The column "Q. and A. with Stuart Elliott" in the New York Times this week featured a question from a reader who wondered what the theme music from Magnum, P.I. was doing in a make-up commercial--specifically, a spot for Maybelline's oddly named Falsies mascara.
Elliott quotes a spokeswoman for Maybelline's ad agency saying that the spot features three "women on a mission" a la Charlie's Angels, but the theme from that show didn't "feel right with the flow of the spot," so they went with the Magnum, P.I. theme instead. (The column is online here.)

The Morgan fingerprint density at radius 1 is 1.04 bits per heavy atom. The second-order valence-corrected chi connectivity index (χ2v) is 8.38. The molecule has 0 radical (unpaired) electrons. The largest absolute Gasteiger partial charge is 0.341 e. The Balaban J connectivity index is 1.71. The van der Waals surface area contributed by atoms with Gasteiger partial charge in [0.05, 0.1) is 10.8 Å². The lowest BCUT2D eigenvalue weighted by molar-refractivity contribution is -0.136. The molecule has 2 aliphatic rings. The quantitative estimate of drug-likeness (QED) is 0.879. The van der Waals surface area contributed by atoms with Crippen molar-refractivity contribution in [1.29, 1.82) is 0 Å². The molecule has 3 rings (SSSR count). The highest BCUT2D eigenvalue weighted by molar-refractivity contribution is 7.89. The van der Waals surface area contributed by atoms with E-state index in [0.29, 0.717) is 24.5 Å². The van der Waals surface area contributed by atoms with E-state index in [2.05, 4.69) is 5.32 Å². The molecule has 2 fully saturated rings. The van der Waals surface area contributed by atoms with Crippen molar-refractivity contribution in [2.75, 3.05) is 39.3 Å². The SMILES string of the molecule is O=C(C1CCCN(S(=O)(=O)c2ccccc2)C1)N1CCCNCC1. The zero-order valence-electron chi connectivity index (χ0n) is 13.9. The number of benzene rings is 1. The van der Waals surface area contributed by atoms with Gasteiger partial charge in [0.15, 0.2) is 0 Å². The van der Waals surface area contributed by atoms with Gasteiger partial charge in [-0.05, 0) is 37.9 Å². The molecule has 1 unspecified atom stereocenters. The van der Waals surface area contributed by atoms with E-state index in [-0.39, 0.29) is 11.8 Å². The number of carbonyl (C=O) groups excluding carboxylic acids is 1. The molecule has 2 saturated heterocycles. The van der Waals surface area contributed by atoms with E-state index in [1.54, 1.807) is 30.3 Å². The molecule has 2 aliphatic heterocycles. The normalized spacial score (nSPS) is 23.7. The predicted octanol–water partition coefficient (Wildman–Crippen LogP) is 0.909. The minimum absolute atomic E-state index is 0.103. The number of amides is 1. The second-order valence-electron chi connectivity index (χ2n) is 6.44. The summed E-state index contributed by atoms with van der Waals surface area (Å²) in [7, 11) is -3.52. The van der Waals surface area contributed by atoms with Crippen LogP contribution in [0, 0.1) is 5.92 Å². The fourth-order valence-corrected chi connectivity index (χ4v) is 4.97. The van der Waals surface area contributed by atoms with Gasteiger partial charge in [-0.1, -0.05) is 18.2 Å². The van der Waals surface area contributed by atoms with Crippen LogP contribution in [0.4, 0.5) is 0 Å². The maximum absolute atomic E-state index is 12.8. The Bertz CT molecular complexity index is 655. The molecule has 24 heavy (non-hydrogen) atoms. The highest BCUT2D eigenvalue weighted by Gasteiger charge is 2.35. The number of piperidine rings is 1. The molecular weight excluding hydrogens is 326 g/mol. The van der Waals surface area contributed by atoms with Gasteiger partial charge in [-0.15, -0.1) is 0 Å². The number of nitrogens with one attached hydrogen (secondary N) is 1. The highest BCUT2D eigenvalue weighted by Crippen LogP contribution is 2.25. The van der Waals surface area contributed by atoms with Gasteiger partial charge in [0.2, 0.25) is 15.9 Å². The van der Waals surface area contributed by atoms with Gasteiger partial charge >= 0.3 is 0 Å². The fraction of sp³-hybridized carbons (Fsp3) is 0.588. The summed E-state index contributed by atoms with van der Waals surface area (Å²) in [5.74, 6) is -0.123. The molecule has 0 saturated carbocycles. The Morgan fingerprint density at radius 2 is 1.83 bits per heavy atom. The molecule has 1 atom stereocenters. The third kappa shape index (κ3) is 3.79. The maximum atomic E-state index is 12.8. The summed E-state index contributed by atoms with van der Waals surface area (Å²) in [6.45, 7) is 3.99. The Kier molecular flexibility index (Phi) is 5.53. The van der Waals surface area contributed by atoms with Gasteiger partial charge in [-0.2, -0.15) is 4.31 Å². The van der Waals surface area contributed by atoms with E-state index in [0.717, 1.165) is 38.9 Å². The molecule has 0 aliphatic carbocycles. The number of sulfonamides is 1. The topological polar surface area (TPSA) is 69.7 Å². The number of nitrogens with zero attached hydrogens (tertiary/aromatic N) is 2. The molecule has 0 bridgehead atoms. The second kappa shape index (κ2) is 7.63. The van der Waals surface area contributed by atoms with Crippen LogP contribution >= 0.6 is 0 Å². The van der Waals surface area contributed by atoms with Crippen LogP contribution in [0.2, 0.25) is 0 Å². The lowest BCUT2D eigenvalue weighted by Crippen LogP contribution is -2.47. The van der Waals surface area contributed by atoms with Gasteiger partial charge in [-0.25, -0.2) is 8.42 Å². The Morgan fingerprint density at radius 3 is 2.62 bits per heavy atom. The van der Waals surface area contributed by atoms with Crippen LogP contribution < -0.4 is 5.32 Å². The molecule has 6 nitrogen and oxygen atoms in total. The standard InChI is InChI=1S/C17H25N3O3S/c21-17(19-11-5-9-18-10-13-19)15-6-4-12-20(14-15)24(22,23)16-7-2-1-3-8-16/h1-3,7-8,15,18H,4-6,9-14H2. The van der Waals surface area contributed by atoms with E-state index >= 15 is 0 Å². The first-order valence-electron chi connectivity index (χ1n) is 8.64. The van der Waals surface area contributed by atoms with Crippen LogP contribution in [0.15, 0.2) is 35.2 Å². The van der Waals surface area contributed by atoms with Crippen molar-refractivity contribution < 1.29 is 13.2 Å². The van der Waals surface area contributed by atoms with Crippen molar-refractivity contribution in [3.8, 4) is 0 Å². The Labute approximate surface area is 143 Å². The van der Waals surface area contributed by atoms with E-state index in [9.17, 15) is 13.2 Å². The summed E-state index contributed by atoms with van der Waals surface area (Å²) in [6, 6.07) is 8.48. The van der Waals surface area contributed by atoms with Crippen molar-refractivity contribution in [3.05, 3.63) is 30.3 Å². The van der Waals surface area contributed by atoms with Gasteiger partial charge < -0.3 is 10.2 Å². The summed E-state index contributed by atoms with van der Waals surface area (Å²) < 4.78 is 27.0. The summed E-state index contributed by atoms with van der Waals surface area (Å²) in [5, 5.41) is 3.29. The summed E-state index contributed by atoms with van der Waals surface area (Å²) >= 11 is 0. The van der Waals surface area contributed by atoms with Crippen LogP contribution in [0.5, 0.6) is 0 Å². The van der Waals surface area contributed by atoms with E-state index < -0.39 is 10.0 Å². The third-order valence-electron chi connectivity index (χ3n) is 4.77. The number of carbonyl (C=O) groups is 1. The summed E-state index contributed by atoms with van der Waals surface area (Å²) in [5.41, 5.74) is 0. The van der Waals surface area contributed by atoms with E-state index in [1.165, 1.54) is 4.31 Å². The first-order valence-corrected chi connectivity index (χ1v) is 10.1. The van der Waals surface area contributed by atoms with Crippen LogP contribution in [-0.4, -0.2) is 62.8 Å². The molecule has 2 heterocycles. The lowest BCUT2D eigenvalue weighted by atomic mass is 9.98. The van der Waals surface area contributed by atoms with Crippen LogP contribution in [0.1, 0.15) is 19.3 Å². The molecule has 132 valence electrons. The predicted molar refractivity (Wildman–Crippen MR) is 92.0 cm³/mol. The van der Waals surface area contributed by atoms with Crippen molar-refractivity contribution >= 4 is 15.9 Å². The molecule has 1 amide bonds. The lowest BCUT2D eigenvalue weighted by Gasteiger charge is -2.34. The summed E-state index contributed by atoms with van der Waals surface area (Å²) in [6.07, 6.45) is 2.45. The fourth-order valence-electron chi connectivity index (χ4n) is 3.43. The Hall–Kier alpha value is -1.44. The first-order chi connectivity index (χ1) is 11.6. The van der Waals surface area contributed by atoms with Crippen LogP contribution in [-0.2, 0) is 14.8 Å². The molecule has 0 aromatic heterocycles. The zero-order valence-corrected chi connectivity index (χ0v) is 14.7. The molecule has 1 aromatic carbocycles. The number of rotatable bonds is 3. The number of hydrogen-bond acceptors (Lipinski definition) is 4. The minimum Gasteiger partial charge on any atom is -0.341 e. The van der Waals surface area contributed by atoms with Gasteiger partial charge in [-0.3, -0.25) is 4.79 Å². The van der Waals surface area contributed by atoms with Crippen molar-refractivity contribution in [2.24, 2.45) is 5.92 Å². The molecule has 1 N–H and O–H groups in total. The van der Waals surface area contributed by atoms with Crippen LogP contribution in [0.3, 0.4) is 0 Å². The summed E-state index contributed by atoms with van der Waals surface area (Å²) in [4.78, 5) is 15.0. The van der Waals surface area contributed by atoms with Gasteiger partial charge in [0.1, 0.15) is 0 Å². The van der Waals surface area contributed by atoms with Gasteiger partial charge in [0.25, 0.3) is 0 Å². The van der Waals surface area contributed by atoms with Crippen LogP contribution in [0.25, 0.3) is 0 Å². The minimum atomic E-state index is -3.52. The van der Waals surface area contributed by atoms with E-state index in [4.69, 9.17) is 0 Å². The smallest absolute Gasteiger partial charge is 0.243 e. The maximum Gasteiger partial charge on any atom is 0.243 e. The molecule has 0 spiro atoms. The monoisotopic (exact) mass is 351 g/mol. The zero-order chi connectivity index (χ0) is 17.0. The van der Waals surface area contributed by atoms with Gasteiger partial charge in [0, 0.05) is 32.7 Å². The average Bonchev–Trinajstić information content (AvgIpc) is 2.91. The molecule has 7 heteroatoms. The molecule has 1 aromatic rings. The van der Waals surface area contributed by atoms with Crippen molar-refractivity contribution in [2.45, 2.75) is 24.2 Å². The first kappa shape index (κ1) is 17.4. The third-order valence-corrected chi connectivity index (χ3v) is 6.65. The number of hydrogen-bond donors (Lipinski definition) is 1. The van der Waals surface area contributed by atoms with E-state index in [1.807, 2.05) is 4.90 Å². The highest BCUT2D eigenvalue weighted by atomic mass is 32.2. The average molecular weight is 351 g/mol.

No doubt advertising has changed a great deal these past 20-odd years (we were shocked back then when a rival agency put together a spot for a local video-store chain titled--on screen, no less!--"Video Junkies," since any reference to addiction in such contexts was considered taboo; now it's commonplace, to the point where the local cable company built a whole campaign around urging people to "Get Hooked"), but I can hardly believe that its central objective is no longer to sell product.